Black Dog Ride to take mental health message to dairy communities

VITAL: Black Dog Ride Victorian co-ordinator Ric Raftis has his cow suit on and is ready to spread awareness of depression and suicide prevention. Picture: BRIAN BOYTON

VITAL: Black Dog Ride Victorian co-ordinator Ric Raftis has his cow suit on and is ready to spread awareness of depression and suicide prevention. Picture: BRIAN BOYTON

ABOUT 50 motorcycle riders are gearing up to ride around Victoria and shine a light on mental health issues, particularly in communities affected by the dairy industry crisis.

This year the Victorian Black Dog Ride has been christened the Milk Run, as many of the riders will don cow onesies as they visit dairy regions to encourage those struggling to reach out and seek help.

“A lot of people are doing it really, really tough,” Victorian co-ordinator Ric Raftis said.

He said no one was immune to mental health problems, but people were at a greater risk when they were experiencing financial pressures.

Mr Raftis said the turmoil in the industry affected not only the dairy farmers themselves but also the broader communities that relied on the industry to thrive.

While the event is also a fundraising drive, it is the awareness it brings to mental health issues that Mr Raftis considers to be most important.

“We want to create the conversation around mental health and suicide prevention – that’s our number one objective, always,” he said.

Suicide rates rise with geographical remoteness and men are particularly at risk, with suicide rates amongst men in regional communities twice as high as metropolitan areas.

“Men in particular do not ask for help, and they need to realise it’s not unmanly to ask for help,” Mr Raftis said.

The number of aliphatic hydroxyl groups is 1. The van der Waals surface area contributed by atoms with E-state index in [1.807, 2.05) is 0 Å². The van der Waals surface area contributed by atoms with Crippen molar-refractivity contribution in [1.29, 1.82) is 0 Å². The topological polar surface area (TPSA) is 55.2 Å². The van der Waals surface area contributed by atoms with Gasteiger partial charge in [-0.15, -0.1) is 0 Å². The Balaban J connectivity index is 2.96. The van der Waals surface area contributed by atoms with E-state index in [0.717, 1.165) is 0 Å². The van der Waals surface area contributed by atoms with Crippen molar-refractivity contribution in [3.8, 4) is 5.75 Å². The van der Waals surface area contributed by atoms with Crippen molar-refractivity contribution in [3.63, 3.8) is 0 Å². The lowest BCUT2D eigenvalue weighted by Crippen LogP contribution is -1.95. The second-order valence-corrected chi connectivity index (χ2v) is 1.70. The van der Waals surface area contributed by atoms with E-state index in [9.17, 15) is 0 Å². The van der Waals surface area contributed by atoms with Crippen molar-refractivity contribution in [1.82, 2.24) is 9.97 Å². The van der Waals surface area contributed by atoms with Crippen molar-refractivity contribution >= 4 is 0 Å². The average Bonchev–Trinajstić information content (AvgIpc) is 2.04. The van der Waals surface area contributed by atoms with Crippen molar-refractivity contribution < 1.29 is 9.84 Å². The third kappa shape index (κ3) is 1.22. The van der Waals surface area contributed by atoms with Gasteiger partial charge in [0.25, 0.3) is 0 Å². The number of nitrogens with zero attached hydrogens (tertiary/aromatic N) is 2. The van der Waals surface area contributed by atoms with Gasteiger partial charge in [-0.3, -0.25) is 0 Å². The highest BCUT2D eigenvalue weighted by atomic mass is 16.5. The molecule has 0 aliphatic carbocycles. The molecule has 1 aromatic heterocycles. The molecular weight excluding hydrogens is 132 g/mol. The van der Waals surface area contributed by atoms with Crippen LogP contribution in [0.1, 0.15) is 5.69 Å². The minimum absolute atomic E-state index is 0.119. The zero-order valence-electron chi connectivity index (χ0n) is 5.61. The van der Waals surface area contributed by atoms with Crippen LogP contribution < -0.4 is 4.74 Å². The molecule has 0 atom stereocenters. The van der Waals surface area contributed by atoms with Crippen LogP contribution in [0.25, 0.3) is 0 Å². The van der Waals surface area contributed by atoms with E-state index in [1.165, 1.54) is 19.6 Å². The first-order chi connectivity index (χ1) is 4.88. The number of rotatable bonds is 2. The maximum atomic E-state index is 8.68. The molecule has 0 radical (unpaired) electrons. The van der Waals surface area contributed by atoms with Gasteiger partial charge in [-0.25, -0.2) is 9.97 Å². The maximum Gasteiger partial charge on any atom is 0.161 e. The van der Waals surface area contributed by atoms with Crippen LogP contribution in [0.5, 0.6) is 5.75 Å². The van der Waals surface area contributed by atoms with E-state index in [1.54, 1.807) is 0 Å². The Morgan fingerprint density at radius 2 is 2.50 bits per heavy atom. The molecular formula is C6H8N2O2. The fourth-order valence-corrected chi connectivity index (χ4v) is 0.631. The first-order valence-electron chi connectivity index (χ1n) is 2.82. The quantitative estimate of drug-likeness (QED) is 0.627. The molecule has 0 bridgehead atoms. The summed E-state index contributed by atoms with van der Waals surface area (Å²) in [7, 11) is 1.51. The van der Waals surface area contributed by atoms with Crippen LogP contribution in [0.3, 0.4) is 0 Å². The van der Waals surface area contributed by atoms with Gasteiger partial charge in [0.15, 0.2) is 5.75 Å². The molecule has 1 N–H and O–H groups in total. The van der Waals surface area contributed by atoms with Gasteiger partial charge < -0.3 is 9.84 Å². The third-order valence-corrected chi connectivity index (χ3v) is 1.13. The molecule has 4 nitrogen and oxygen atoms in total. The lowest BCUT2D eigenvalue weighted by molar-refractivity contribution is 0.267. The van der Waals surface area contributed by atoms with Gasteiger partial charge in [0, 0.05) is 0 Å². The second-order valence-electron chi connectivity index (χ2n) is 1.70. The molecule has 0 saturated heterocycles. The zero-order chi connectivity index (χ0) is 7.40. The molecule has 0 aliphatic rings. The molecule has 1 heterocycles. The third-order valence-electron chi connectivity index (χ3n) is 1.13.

The riders will leave from Bendigo on October 23, heading to Swan Hill, Halls Gap, Warrnambool, Frankston, Bairnsdale, Wodonga and Shepparton.

Funds raised during the Victorian ride this year will go towards Mental Health First Aid’s Teen Program training in secondary schools and Lifeline.

Lifeline Central Victoria and Mallee chief executive officer Leo Schultz said in previous years, this money had been used to support existing services in the region, namely the 13 11 14 phone counselling service and community training.

He said the funds were “critical” in allowing the charity to provide its life-saving service, having received 17,000 calls in this region in the 2015-16 financial year.

A community breakfast will be held at the Dai Gum San Precinct on Sunday, October 23 between 7am and 9am, to see the riders off.

Donations can be made at the Black Dog Ride website.

If you need immediate assistance with a mental health issue, call Lifeline on 13 11 14 or the Suicide Call Back Service on 1300 659 467.

For further information, contact beyondblue on 1300 22 4636 or talk to your GP, local health professional or someone you trust.

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